Training with 1 leg or arm at a time is a great way to uncover imbalance in strength, stability and mobility.  You might be able to notice, but my left arm is the weaker of the two.

I used to think that drills like the 1-Arm Push Ups and Pistols should be reserved for like circus performers and stuntmen.  Or, maybe they were just something you show off to your friends after a few beers.  But that’s because I didn’t fully understand their value.

Now I understand their value and incorporate these movements into my own training regularly while advocating their use in the training programs of others. Pistols and 1-Arm Push Ups building tremendous strength while teaching the trainee methods that can be used squeeze more out of their training.

Progression is the key here, as it is always the key to success in building a body that is strong, lean and able to move freely.

Not many people can drop down and perform a full bodyweight single limb movement on a whim.  There’s usually a fair amount of ramping up that needs to take place prior.  I understand this completely.  Both of these moves provide amazing bang for you buck, but they are advanced movements.  ADVANCED.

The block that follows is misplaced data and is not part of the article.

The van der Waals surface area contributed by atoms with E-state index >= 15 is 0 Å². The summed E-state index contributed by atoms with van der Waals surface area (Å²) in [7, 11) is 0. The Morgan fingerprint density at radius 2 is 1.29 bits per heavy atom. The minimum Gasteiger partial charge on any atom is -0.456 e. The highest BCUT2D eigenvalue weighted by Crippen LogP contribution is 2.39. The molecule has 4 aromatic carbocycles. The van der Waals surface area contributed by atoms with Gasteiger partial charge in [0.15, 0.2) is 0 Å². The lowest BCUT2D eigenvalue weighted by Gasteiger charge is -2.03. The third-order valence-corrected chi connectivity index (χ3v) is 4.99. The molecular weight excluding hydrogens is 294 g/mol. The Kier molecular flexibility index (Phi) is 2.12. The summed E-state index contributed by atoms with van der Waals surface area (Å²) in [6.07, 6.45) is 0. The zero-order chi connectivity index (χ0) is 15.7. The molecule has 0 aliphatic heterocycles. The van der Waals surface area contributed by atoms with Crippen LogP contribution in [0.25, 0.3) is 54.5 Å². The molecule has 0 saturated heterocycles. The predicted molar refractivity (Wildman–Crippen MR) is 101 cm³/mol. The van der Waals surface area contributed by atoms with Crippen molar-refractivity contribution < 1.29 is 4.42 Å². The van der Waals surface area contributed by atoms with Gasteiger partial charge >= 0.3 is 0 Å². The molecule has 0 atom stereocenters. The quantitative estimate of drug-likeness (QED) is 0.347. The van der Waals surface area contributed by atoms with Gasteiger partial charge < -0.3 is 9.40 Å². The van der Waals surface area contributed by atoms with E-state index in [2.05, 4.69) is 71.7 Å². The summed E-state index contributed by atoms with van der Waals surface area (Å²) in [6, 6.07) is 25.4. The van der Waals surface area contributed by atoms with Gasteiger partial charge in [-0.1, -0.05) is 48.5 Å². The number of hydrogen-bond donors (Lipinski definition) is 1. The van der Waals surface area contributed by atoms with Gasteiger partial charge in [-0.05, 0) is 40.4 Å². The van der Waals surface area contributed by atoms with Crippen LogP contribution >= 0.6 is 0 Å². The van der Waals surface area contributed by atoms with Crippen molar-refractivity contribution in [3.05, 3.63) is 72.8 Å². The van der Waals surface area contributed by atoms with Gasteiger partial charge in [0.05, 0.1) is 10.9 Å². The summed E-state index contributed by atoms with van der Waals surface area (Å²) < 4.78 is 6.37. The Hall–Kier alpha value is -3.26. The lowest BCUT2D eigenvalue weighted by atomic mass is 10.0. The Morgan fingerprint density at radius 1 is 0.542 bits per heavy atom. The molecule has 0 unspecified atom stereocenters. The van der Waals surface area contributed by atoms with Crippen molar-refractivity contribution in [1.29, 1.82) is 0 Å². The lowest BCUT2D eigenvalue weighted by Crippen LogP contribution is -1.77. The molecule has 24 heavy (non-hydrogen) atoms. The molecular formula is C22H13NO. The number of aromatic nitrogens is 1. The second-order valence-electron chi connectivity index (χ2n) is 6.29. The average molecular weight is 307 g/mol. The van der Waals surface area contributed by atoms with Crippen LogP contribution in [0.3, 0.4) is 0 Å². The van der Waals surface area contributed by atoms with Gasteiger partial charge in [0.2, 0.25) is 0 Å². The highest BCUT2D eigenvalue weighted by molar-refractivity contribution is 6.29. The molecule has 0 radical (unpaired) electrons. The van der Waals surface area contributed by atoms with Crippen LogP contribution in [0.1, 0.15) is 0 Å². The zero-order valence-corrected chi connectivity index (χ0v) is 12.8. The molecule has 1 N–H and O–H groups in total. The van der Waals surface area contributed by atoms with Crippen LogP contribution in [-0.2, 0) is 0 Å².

How do you move yourself into the advanced category?  Keep training, that’s how.  Keep working at it daily, weekly, monthly, yearly.

In a future post, I will give you a road map to executing your first 1-Arm Push Up or Pistol.  It’s a lot more simple than you might think.  Successful completion of both requires dedication and consistency.  You just have to keep working at it.

—>  No mention of fitness?  Not even once?

Strong is the New Skinny

You probably noticed that this post never mentioned fitness until right now.  In my opinion, fitness is nothing without the presence of strength.  Strong is the new skinny.  Spend time working hard building up your strength and your body shape will follow suit.

Cheers to harnessing your body to build crazy strength…